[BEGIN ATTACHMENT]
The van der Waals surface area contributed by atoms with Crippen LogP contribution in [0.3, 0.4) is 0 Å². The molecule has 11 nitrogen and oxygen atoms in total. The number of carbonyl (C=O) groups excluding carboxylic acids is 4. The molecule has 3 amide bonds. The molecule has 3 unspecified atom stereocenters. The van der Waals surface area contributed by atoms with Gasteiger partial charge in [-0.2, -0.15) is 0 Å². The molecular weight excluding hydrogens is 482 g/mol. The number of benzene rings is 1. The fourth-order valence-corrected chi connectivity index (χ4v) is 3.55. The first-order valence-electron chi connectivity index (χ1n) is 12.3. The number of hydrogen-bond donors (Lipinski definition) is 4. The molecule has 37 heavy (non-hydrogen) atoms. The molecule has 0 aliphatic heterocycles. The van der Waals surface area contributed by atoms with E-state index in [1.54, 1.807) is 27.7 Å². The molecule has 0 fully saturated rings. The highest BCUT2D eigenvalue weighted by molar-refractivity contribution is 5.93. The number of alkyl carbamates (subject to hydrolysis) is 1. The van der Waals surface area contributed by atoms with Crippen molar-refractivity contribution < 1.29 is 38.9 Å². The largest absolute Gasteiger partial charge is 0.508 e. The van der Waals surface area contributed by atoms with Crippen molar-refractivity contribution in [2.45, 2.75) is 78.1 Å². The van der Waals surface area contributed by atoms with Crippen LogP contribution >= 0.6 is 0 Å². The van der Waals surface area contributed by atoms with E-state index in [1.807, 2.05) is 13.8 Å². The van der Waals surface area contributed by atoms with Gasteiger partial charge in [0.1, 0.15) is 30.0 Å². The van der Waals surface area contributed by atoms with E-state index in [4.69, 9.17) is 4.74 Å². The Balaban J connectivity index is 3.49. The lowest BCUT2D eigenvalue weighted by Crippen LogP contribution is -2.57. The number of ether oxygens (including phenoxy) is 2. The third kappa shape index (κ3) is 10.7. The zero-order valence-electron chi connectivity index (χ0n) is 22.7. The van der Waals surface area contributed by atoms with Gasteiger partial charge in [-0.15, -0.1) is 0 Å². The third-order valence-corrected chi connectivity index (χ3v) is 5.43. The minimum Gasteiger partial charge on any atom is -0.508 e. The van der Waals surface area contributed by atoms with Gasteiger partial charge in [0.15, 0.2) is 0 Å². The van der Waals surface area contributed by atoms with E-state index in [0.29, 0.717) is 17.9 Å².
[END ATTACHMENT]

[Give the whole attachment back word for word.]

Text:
The van der Waals surface area contributed by atoms with Crippen LogP contribution in [0.3, 0.4) is 0 Å². The molecule has 11 nitrogen and oxygen atoms in total. The number of carbonyl (C=O) groups excluding carboxylic acids is 4. The molecule has 3 amide bonds. The molecule has 3 unspecified atom stereocenters. The van der Waals surface area contributed by atoms with Gasteiger partial charge in [-0.2, -0.15) is 0 Å². The molecular weight excluding hydrogens is 482 g/mol. The number of benzene rings is 1. The fourth-order valence-corrected chi connectivity index (χ4v) is 3.55. The first-order valence-electron chi connectivity index (χ1n) is 12.3. The number of hydrogen-bond donors (Lipinski definition) is 4. The molecule has 37 heavy (non-hydrogen) atoms. The molecule has 0 aliphatic heterocycles. The van der Waals surface area contributed by atoms with E-state index in [1.54, 1.807) is 27.7 Å². The molecule has 0 fully saturated rings. The highest BCUT2D eigenvalue weighted by molar-refractivity contribution is 5.93. The number of alkyl carbamates (subject to hydrolysis) is 1. The van der Waals surface area contributed by atoms with Crippen molar-refractivity contribution < 1.29 is 38.9 Å². The largest absolute Gasteiger partial charge is 0.508 e. The van der Waals surface area contributed by atoms with Crippen molar-refractivity contribution in [2.45, 2.75) is 78.1 Å². The van der Waals surface area contributed by atoms with Crippen LogP contribution >= 0.6 is 0 Å². The van der Waals surface area contributed by atoms with E-state index in [1.807, 2.05) is 13.8 Å². The van der Waals surface area contributed by atoms with Gasteiger partial charge in [0.1, 0.15) is 30.0 Å². The van der Waals surface area contributed by atoms with E-state index in [4.69, 9.17) is 4.74 Å². The Balaban J connectivity index is 3.49. The lowest BCUT2D eigenvalue weighted by Crippen LogP contribution is -2.57. The number of ether oxygens (including phenoxy) is 2. The third kappa shape index (κ3) is 10.7. The zero-order valence-electron chi connectivity index (χ0n) is 22.7. The van der Waals surface area contributed by atoms with Gasteiger partial charge in [-0.15, -0.1) is 0 Å². The third-order valence-corrected chi connectivity index (χ3v) is 5.43. The minimum Gasteiger partial charge on any atom is -0.508 e. The van der Waals surface area contributed by atoms with Gasteiger partial charge in [0.15, 0.2) is 0 Å². The van der Waals surface area contributed by atoms with E-state index in [0.29, 0.717) is 17.9 Å².